London: Bradbury, Agnew and Co., n. d. c. 1890. With illustrations by John Leech, 13 of the full page plates have been hand coloured and are all present.
Royal octavo, three quarter red morocco, spines with raised bands, each compartment with gilt decoration relating to the sporting world, gilt lettering, red cloth, top edges gilt, green endpapers. Spine extremities a little rubbed, spines a tad darkened, interiors fine.
Handley Cross; or, Mr. Jorrocks's Hunt.  With illustrations by John Leech, 17 of the full page plates have been hand coloured.
"Hawbuck Grange:" or, The Sporting Adventures of Thomas Scott, Esq.  With illustrations by Phiz, eight of the full page plates have been hand coloured.
"Ask Mamma;" or, The Richest Commoner in England.  With illustrations by John Leech, 13 of the full page plates have been hand coloured.
"Plain or Ringlets?".  With illustrations by John Leech, 12 (of 13) of the full page plates have been hand coloured.
Mr. Romford's Hounds.  With illustrations by John Leech and H. K. Browne, 24 of the full page plates have been hand coloured.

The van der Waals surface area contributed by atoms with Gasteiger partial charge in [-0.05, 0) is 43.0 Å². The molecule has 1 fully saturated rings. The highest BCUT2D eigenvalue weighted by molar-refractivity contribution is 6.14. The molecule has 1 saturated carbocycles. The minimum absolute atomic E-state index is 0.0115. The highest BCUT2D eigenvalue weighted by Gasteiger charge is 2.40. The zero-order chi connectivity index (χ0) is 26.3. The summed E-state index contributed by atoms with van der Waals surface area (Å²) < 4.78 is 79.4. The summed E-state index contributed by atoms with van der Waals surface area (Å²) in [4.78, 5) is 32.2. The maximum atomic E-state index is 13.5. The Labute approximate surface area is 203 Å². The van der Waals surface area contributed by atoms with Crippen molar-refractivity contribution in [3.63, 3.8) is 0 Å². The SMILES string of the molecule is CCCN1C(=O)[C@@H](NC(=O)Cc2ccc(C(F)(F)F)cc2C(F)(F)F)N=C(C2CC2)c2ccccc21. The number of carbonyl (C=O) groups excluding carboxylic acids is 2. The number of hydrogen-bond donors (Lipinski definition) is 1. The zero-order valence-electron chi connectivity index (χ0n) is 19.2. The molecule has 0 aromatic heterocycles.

Robert Smith Surtees (1803-1864) was born near Newcastle-on-Tyne, son of a country squire. He was educated and "articled" to become a lawyer, and eventually set up practice in Lincoln's Inn Fields in London. He practiced without great enthusiasm for several years. He began writing and contributed sporting articles to various magazine and in 1831 published a manual on the law relating to horses, The Horseman's Manual. In 1831 his older brother died and he became the heir, and he also started together with Rudolf Ackerman New Sporting Magazine of which he was the editor until the end of 1836. In 1837 he offered himself as a candidate for Parliament but withdrew before polling day. He had given up his practice as a lawyer and also his editorship by this time. His father died in 1838 and he succeeded to the Hamsterley estate and led the life of a country gentleman thereafter.
His desire to depict the sporting world he knew in words made him unusual, and the Jorrocks papers had won immediate popularity. The editor of the Quarterly Review had sent a message in 1832 and later wrote directly to Surtees asking to produce a "cousin" and "throw materials into light dramatic form." Most likely this encouragement led to the writing of Handley Cross which appeared in New Sporting Magazine during 1838 and 1839.
Tooley said: ".. no finer series of Sporting Novels exists in the English language. As is so rarely the case in colour plate books, the text is as important as the illustrations" . [Tooley 476].